“And so, as Tiny Tim observed, God Bless Us, Every One!”
And with that one line, a classic was born. Not mention the modern notion of Christmas. You see, Christmas was pretty different before this book came out. Hell, the US downright banned anyone celebrating it due to it being mostly a drunken wild party.
As pointed out by The Victorian Web Dickens was “the man who invented Christmas.” Practically everything we associate with the “spirit of Christmas” comes from him. Santa Clause and buying lavish presents is thanks to Coke, Macy’s and Corporate America. It’s because of Hollywood that there are dozens of adaptations of the book.
Why so many adaptations of one book besides the usual money and it being the typical Christmas movie?
The biggest reason can be because the themes of the book ring true to what Christmas stands for. Some people think greed is one theme but, according to the introduction in the Barnes and Nobles Classic edition that comes with The Chimes and The Cricket on the Hearth, Dickens cared little for money. Yes, he was born dirt poor but that was “normal” in his time. He was more concerned with generosity. He didn’t care that you were rich as long as you did the Christian did and gave alms.
Another theme is redemption. Scrooge starts off as an uncaring miser who hates Christmas and treated the poor like dirt to a caring and giving person. At the end he understood that, yes, he’s well off but, as Marley said, “Mankind was my business. The common welfare was my business; charity, mercy, forbearance, benevolence, were all my business.” This is something the common man understands and many wealthy people don’t. This comes back to the whole charity thing mentioned above.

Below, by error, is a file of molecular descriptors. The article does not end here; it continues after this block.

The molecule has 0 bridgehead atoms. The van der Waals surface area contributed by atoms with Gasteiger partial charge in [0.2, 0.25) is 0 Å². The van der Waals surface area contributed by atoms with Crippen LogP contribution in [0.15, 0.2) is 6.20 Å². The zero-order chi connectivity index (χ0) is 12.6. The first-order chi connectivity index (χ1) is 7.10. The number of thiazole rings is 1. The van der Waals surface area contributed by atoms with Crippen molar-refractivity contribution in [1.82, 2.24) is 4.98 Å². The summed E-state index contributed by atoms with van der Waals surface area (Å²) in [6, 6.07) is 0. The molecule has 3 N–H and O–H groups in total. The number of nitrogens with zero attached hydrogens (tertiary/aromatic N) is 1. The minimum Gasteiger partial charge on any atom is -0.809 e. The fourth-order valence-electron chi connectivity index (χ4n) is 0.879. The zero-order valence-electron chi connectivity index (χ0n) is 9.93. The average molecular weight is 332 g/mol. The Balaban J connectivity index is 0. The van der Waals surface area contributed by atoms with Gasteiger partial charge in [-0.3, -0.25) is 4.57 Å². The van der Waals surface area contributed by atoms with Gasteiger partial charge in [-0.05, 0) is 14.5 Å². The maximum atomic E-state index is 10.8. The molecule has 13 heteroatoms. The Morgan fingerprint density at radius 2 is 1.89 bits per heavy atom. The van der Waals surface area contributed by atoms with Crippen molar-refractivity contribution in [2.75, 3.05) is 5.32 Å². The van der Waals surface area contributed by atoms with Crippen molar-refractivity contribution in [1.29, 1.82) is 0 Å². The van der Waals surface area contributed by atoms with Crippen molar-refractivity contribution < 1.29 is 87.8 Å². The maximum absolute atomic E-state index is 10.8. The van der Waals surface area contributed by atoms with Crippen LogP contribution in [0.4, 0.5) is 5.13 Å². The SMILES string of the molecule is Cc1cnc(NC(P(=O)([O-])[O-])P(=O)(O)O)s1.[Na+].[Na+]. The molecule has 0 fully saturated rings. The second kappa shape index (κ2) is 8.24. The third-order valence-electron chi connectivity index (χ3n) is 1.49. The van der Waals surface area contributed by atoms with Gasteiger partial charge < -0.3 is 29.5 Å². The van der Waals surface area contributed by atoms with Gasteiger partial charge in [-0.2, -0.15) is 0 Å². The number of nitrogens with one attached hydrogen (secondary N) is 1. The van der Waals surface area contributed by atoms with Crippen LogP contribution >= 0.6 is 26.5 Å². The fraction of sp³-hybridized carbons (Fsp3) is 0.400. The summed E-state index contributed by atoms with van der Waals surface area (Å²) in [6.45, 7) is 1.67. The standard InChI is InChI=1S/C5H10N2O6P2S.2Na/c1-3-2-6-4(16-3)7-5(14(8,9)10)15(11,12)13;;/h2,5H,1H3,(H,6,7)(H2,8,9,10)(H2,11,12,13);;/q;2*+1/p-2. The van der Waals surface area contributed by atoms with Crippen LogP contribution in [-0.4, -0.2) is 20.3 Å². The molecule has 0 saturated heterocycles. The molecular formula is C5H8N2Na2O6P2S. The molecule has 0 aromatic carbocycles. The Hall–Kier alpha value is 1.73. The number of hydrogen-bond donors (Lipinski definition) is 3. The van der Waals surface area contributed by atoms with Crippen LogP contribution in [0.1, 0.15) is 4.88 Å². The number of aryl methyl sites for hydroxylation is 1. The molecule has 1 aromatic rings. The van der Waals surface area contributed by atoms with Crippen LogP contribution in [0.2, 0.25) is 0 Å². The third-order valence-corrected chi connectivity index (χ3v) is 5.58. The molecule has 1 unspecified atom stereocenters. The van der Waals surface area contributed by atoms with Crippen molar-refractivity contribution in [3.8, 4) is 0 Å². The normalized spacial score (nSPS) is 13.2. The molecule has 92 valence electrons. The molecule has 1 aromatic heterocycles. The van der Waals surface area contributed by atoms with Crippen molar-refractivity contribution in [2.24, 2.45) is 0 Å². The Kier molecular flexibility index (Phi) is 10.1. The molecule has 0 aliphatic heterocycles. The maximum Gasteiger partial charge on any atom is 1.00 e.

There’s also that famous scene with the Cratchit family. They have very little but are happy. What Dickens is saying is that the poor may not have a lot, but they do have each other and lots of faith.
Put all these themes together and you get what many people consider to be what Christmas is all about.
There are other literary factors to it, too. Mainly the story is very well written. Dickens manages to make every scene memorable and alive, almost as if you’re there yourself. Then there’s the characters. The characters are some of the most memorable characters in literature. They all feel like real people in various different points in life. We all know a Bob Cratchit, a Scrooge and a Fezziwig.
I have a tradition of reading this book every year in December and seeing at least four different adaptations. This has gone on for seven years now. Obsessed maybe, but it’s not as far fetched as watching A Christmas Story marathon every year on Christmas Day. This book and its adaptations have become a tradition around Christmas. It is one of the few escapes from the crazy shoppers at the stores around this time.
If you haven’t read this book yet, give it a shot. It’s only about 80-100 pages depending on the edition and is a quick read despite being written in the 19th century. Also check out some good adaptations of it like Mickey’s Christmas Carol, Muppet Christmas Carol or even Scrooged with Bill Murray.
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